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Home / Health & Science

UN: Social impact of coronavirus hitting women hard

HEALTH & SCIENCEBy JAEL MBOGA | Fri,Mar 20 2020 09:44:40 EAT
By JAEL MBOGA | Fri,Mar 20 2020 09:44:40 EAT

As the world comes to terms with the spread of coronavirus, it is becoming apparent that more needs to be done to curb the disease.

Social media has been awash with photos and videos of workers in essential service fields, urging the masses to stay home.

At some point, it became laughable, with memes shared even more widely on what fun it would be to work from home.

Covid 19 Time Series


Well, working from home does come with its advantages. They include not having to wake up at the crack of dawn and sit in traffic for hours on end.

However, is there a chance that working from home may not be as fun as anticipated?

According to UN Women, social impact of the Novel Coronavirus is hitting women hard.

For many, what makes the balance work is knowing what entails 'work' and what is 'home'.

Women make up to 70 per cent of workers in Health and social sector.

In a statement on its site, UN Women executive director Phumzile Mlambo-Ngcuka said, “The majority of health workers are women and that puts them at highest risk. Most of them are also parents and care givers to family members. They continue to carry the burden of care, which is already disproportionally high in normal times. This puts women under considerable stress."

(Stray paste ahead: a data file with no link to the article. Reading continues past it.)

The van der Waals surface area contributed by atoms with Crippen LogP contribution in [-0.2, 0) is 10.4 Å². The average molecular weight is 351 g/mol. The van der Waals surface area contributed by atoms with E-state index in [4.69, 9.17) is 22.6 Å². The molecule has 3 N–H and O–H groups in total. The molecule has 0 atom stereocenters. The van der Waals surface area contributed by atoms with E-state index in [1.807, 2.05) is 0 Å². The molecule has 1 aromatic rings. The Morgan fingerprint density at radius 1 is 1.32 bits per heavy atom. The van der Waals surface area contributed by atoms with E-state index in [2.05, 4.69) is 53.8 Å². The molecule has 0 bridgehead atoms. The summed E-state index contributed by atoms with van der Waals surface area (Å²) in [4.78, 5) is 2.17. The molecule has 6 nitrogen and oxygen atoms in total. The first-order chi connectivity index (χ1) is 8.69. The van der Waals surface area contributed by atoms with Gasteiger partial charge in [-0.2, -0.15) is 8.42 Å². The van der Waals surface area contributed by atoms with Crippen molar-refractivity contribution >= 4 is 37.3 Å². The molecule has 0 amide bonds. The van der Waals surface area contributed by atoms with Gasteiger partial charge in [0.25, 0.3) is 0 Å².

Adressing the press in Nairobi on Sunday when he issued an update on coronavirus in Kenya, President Uhuru Kenyatta urged corporates to allow staff work from home where possible.

But according to Phumzile, when households are placed under strain and in contexts of family violence, as strategies for self-isolation and quarantine are employed, the risk of such violence tend to increase.

Reports from some impacted communities are showing that covid-19 is driving similar trends right now. The evidence is also mounting that the economic impacts of covid-19 will hit women harder, as more women work in low-paying, insecure and informal jobs, the statement added.   UN Women Programme and Intergovernmental Division Policy director Sarah Hendriks says the agency is working with partners to make sure the gender-differential impact of coronavirus is taken into account in the response strategies at country, regional and global levels.   The agency further states that as more countries enact closure of schools to contain the spread of covid-19, women’s ability to engage in paid work faces extra barriers.   "In times of crisis, women often face the unfair and sometimes impossible choice of giving up paid work to care for children at home."   The agency issued a set of recommendations placing women’s needs and leadership at the heart of effective response to covid-19. They include: Provide priority support to women on the frontlines of the response, for instance, by improving access to women-friendly personal protective equipment and menstrual hygiene products for healthcare workers and caregivers, and flexible working arrangements for women with a burden of care Ensure equal voice for women in decision making in the response and long-term impact planning Ensure that public health messages properly target women including those most marginalised Develop mitigation strategies that specifically target the economic impact of the outbreak on women and build women’s resilience Protect essential health services for women and girls, including sexual and reproductive health services and Prioritise services for prevention and response to gender-based violence in communities affected by covid-19

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